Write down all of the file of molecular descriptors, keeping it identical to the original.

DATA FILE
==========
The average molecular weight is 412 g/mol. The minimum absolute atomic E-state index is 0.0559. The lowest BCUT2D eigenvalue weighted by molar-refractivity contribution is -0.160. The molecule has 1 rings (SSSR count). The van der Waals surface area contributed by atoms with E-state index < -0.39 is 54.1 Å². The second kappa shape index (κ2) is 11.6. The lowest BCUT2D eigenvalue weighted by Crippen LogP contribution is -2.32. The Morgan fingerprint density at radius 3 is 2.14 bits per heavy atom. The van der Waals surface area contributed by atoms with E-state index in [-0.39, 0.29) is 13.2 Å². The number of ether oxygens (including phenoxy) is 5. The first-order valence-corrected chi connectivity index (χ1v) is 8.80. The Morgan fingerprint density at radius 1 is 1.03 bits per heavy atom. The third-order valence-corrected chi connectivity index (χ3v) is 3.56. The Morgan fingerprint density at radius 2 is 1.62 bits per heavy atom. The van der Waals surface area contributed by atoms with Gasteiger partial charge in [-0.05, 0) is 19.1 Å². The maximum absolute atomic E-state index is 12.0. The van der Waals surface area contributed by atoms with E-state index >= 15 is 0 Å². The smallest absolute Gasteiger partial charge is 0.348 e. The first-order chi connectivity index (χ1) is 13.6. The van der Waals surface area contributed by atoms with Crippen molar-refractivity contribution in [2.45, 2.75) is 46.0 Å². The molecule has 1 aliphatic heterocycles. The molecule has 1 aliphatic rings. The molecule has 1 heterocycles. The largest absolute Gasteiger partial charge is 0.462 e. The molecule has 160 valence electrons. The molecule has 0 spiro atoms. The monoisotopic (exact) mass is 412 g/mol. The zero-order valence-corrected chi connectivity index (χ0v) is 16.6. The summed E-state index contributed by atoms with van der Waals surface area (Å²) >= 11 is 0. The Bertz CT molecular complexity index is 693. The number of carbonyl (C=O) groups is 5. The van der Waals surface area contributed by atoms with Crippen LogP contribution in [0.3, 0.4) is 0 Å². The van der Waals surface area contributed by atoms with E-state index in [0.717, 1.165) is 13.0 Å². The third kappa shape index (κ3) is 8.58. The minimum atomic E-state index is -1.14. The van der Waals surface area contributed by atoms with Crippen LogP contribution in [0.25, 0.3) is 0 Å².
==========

The average molecular weight is 412 g/mol. The minimum absolute atomic E-state index is 0.0559. The lowest BCUT2D eigenvalue weighted by molar-refractivity contribution is -0.160. The molecule has 1 rings (SSSR count). The van der Waals surface area contributed by atoms with E-state index < -0.39 is 54.1 Å². The second kappa shape index (κ2) is 11.6. The lowest BCUT2D eigenvalue weighted by Crippen LogP contribution is -2.32. The Morgan fingerprint density at radius 3 is 2.14 bits per heavy atom. The van der Waals surface area contributed by atoms with E-state index in [-0.39, 0.29) is 13.2 Å². The number of ether oxygens (including phenoxy) is 5. The first-order valence-corrected chi connectivity index (χ1v) is 8.80. The Morgan fingerprint density at radius 1 is 1.03 bits per heavy atom. The third-order valence-corrected chi connectivity index (χ3v) is 3.56. The Morgan fingerprint density at radius 2 is 1.62 bits per heavy atom. The van der Waals surface area contributed by atoms with Gasteiger partial charge in [-0.05, 0) is 19.1 Å². The maximum absolute atomic E-state index is 12.0. The van der Waals surface area contributed by atoms with E-state index >= 15 is 0 Å². The smallest absolute Gasteiger partial charge is 0.348 e. The first-order chi connectivity index (χ1) is 13.6. The van der Waals surface area contributed by atoms with Crippen molar-refractivity contribution in [2.45, 2.75) is 46.0 Å². The molecule has 1 aliphatic heterocycles. The molecule has 1 aliphatic rings. The molecule has 1 heterocycles. The largest absolute Gasteiger partial charge is 0.462 e. The molecule has 160 valence electrons. The molecule has 0 spiro atoms. The monoisotopic (exact) mass is 412 g/mol. The zero-order valence-corrected chi connectivity index (χ0v) is 16.6. The summed E-state index contributed by atoms with van der Waals surface area (Å²) >= 11 is 0. The Bertz CT molecular complexity index is 693. The number of carbonyl (C=O) groups is 5. The van der Waals surface area contributed by atoms with Crippen LogP contribution in [0.3, 0.4) is 0 Å². The van der Waals surface area contributed by atoms with E-state index in [0.717, 1.165) is 13.0 Å². The third kappa shape index (κ3) is 8.58. The minimum atomic E-state index is -1.14. The van der Waals surface area contributed by atoms with Crippen LogP contribution in [0.25, 0.3) is 0 Å².